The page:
Partners ranging from public health authorities to first responders and community organizations can access and use emPOWER’s publicly available tools, which includes the HHS emPOWER Map, REST Service, and emPOWER AI, which provides monthly updated de-identified total at the national, state, territory, county and ZIP Code levels for Medicare beneficiaries currently enrolled in the Centers for Medicare and Medicaid Services (CMS) Medicare Fee-For-Service (Parts A/B) or Medicare Advantage (Part C). It also provides monthly updated totals who have had an administrative claim for one or more life-maintaining or saving electricity-dependent durable medical and assistive equipment (DME) and devices. Public health authorities and their approved partners can use the HHS emPOWER Emergency Planning Dataset, which is a restricted tool that provides monthly total counts of Medicare claims by electricity-dependent DME and devices, health care services, and also at-risk combinations of these data at state, territory, county, major metropolitan areas, District of Columbia, and ZIP Code levels. In the event of an incident, emergency or disaster, an authorized public health authority may submit an official request for the restricted and secure HHS emPOWER Emergency Response Outreach Dataset to conduct life-saving assistance and response outreach health activities. For detailed information on the types of DME and devices, health care services, and at-risk combinations, access the Quick Data Reference Guide.
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Karfunkle, M. (2018). Safeguarding the Cold Chain with Solar Power. U.S Department of Health and Human Services, Office of the Assistant Secretary for Preparedness and Response.
While solar panels alone can’t power a larger facility, small facilities like health posts can run entirely on solar power with batteries, and many critical systems in a larger facility like a clinic or hospital can run independently from the facility’s power lines as modular, electrically isolated systems. This presentation explains the "cold chain" process in healthcare, illustrates the requirements of a solar vaccine refrigerator, and shows users how to use NASA data to calculate insolation (amount of solar energy per unit area per day that hits an area).
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This report describes Phase 1 of a joint project between Los Angeles County Emergency Medical Services Agency and Powered for Patients. The gap assessment was conducted to evaluate the current process used by critical healthcare facilities to report threats to emergency power during a power outage and the response to such reports by government officials and utilities. Key findings and recommendations are highlighted throughout the document and summarized at the end.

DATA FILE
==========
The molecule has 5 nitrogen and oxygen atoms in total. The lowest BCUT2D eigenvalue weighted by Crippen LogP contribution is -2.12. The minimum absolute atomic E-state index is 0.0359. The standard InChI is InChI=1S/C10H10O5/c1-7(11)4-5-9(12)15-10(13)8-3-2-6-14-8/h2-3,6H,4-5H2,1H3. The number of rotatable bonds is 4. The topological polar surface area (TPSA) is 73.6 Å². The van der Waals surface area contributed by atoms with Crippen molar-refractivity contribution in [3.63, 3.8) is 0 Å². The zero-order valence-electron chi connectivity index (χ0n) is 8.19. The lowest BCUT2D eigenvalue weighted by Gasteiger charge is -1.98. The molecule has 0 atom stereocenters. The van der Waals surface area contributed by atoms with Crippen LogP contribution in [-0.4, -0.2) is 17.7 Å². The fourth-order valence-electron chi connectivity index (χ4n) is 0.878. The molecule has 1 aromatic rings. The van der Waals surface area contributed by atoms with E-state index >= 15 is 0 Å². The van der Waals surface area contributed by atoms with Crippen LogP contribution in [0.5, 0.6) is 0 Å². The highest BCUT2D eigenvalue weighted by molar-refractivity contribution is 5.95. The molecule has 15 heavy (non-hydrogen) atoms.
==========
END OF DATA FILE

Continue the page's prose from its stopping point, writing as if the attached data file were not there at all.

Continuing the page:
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Roberson, A.J. and Hiltebrand, D. (2010). Emergency Water Supply Planning, Part 1: Hospitals and Health Care Facilities. (Free registration required.) American Water Works Association. 102(5): 36, 38, 40.
The authors of this article discuss the impact of water supply loss on hospitals and other health care facilities. They also address the Centers for Disease Control and Prevention and American Water Works Association’s "Emergency Water Supply Planning Guide for Hospitals and Health Care Facilities" document (provided above) and note the goal of this project was to provide guidance for health care facilities in evaluating their water use and determining how it might be curtailed in an emergency, and in developing an emergency water supply plan for the facility.
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Stymiest, D. (2015). How to Plan for Water Outages. Health Facilities Management.
The author lists best practices for healthcare facility planners to consider regarding preventing, preparing for, and responding to water outages.
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The author lists best practices for healthcare facility planners to consider regarding preventing, preparing for, and responding to power outages.
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The author discusses the Center for Medicare & Medicaid Services’ requirements for utilities and operational infrastructure in a hospital, describing the importance of redundancies, and how to respond after a utility failure. The author provides examples of key hospital systems and potential failure points, and defines organizational memory, which is knowledge passed on from staff to newcomers, and its role in responding to utility failures.
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The first speaker provided an overview of emPOWER and highlighted new data, tools, and resources. Subsequent speakers (from Los Angeles County and the Virginia Department of Health) shared their experiences using the tool and how patients (including those with electrical dependent DME such as ventilators or oxygen concentrators could be contacted/assisted.
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U.S. Environmental Protection Agency. (2023). Emergency Drinking Water Supply Guidance.
This webpage links to two resources that can help healthcare facility water and wastewater planners work with community partners to develop emergency drinking water supply plans.
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U.S. Food and Drug Administration. (2015). Medical Devices Requiring Refrigeration.
Tips for storing common medical devices and other products during and after a power outage are listed on this webpage.
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U.S. Food and Drug Administration. (2018). Disposal of Contaminated Devices.